In Hebrew, the sixth and seventh graders used a Hebrew Flashcard app for reading and practiced singing Ayn Kamocha too.
In the Judaism and the Environment elective, students engaged in a little text study and we spoke about bringing a sense of Shabbat into our busy lives.
We will meet in two weeks again, following Veteran's Day weekend.
Today in grade seven, students studied the life and experiences of Rebecca Gratz, the founder of the Sunday religious school movement and a Jewish philanthropist. Hebrew students made homework reading sheets using letters and vowels they need to review. Students in the Judaism and the Environment elective learned about Israel's efforts to preserve and recycle fresh water for the land and its people.
Today in grade seven students learned about Governor Peter Stuyvesant's efforts to remove the first Jewish immigrants to New Amsterdam, now New York. Stuyvesant was rebuked by the Dutch East India Company and the company's Jewish membership. Students learned about three well known Sephardic Jewish immigrants and listened to Ladino music online in class.
Students learned that the next wave of Jewish immigrants were from Holland, England and Germany and were known as Ashkenazic Jews. We will explore their lives with primary documents and we will use our textbook, Let Freedom Ring, in class. I will supply copies of primary documents and teens no longer need to bring their phones to class.
Our Hebrew group began to learn Ayn Kamocha. Students in the elective, Judaism and the Environment , learned about the Food Justice movement. The Jewish community has many active and strong organizations and leadership involved in the Food Justice movement.
Today in grade seven students shared their experiences during Yom Kippur. The class then continued with its study of Jewish Immigration to America, using resources from the Touro Synagogue in Rhode Island. To make a more personal connection with the early immigrants seeking religious freedom, students broke into pairs and groups to talk about what privileges they have and would like to have in the future. Students were then able to define the terms privilege and liberty and state how they differ. We then explored the idea of religious liberty/ freedom of religion which the earliest immigrants to America were seeking and wrote about in an exchange with George Washington. The letters exchanged are available on the Touro Synagogue website.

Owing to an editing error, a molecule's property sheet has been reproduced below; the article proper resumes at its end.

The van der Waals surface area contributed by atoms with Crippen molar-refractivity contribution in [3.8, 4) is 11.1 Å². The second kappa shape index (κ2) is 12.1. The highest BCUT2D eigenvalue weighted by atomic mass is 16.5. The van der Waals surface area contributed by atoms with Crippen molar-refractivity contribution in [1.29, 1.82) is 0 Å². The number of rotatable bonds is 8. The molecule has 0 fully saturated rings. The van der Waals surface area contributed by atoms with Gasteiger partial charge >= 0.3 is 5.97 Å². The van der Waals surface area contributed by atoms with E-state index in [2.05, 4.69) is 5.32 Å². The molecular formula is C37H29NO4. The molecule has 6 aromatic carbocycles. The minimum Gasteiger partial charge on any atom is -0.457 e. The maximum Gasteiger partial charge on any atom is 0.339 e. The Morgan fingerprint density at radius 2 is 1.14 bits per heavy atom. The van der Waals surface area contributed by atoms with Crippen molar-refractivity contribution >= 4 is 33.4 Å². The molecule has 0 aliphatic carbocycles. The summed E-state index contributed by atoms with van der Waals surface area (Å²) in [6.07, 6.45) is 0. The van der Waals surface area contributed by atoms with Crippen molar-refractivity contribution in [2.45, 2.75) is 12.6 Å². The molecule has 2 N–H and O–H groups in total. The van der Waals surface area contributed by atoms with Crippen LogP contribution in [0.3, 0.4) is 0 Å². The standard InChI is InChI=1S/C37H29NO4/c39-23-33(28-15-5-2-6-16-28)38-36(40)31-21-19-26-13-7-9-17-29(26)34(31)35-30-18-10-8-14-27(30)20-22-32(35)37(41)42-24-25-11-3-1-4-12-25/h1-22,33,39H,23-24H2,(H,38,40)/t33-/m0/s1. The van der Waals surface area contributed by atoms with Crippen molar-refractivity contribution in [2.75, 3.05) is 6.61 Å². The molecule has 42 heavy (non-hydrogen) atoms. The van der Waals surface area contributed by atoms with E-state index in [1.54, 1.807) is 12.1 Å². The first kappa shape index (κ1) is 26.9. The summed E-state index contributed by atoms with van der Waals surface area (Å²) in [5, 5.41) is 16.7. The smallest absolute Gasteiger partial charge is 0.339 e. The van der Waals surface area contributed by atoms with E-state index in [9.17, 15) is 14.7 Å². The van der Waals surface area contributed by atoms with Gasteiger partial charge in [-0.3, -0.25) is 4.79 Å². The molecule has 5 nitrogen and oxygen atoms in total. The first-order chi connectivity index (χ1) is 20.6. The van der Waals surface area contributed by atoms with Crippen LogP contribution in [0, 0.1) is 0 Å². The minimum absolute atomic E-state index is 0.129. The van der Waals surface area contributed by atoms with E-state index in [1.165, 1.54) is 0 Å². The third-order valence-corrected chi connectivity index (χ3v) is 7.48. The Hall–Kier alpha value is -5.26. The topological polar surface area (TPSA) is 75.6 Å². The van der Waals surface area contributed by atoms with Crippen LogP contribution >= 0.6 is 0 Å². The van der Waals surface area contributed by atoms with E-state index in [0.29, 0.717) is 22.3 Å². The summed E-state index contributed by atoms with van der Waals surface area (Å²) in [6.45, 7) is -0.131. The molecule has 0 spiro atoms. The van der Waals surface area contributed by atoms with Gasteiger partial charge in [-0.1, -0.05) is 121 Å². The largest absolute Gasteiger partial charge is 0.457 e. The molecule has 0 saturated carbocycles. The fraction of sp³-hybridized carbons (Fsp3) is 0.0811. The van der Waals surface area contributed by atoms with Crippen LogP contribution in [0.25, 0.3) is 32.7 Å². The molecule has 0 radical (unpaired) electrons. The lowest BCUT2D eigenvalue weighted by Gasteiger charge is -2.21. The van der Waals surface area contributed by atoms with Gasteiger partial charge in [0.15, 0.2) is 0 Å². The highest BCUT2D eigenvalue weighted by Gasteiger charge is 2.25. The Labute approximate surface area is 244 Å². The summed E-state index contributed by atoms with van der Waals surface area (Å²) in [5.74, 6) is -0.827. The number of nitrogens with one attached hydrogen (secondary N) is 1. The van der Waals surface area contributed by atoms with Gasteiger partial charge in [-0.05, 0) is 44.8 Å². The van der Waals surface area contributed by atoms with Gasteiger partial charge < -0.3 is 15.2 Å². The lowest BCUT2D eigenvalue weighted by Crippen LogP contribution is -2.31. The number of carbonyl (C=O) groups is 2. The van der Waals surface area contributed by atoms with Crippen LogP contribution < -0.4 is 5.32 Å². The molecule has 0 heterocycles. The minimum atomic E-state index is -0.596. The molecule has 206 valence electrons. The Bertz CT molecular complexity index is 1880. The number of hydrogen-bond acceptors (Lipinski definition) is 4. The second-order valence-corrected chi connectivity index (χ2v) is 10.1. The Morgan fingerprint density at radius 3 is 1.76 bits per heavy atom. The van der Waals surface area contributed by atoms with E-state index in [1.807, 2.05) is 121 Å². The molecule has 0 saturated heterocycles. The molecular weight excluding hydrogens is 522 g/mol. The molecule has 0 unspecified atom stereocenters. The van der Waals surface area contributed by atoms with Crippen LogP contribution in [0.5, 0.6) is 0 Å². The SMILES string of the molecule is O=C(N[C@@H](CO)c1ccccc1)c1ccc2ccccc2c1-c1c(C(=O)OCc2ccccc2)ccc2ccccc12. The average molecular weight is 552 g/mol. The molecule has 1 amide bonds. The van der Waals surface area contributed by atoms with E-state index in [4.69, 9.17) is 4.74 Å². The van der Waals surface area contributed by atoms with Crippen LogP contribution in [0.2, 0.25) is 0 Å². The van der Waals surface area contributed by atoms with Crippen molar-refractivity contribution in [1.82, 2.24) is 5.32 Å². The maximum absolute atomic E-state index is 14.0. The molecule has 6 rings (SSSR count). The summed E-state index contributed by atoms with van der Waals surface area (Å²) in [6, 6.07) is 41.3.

The Hebrew group made final Hebrew letters out of modeling clay and played look alike Hebrew letter tic tac toe. Students began their review of the Hebrew vowels.
In the elective class, Judaism and the Environment, students learned about the Torah's instructions to "leave the four corners of one's field" and grain that has been left on one's field when harvesting for others to eat. Students learned about the idea of "food justice" and the Boston area gleaners. They asked principal Dori Stern if we can join others in gleaning to feed those who are hungry at Sukkot time next year. We will begin to explore more modern responses in the United States and Israel to farming and agriculture, water use and climate change in the weeks ahead.
Happy New Year! Today in class, the seventh graders used a timeline to learn about the history of Jewish immigration to America and primary documents to learn about one immigrant's life and values. The link below is to the lesson plan and primary documents from the Jewish Women's Archives. Students explored a letter written by a new immigrant in South Carolina, Rebecca Samuel, to her parents in Germany. The letter was written in 1790.
In the elective, Judaism and the Environment, students learned about the Jewish/ Hebrew calendar, and its connection to the cycle of the moon. We discussed the holiday of Sukkot and explored the connection between the Jewish holidays and agriculture. We ended the class with an introduction to the song, Adamah V'Shamayim. The lyrics speak of feeling a connection within our body and souls to the earth and sky, and to water and fire. The song can be found online and on YouTube.
Have a nice week!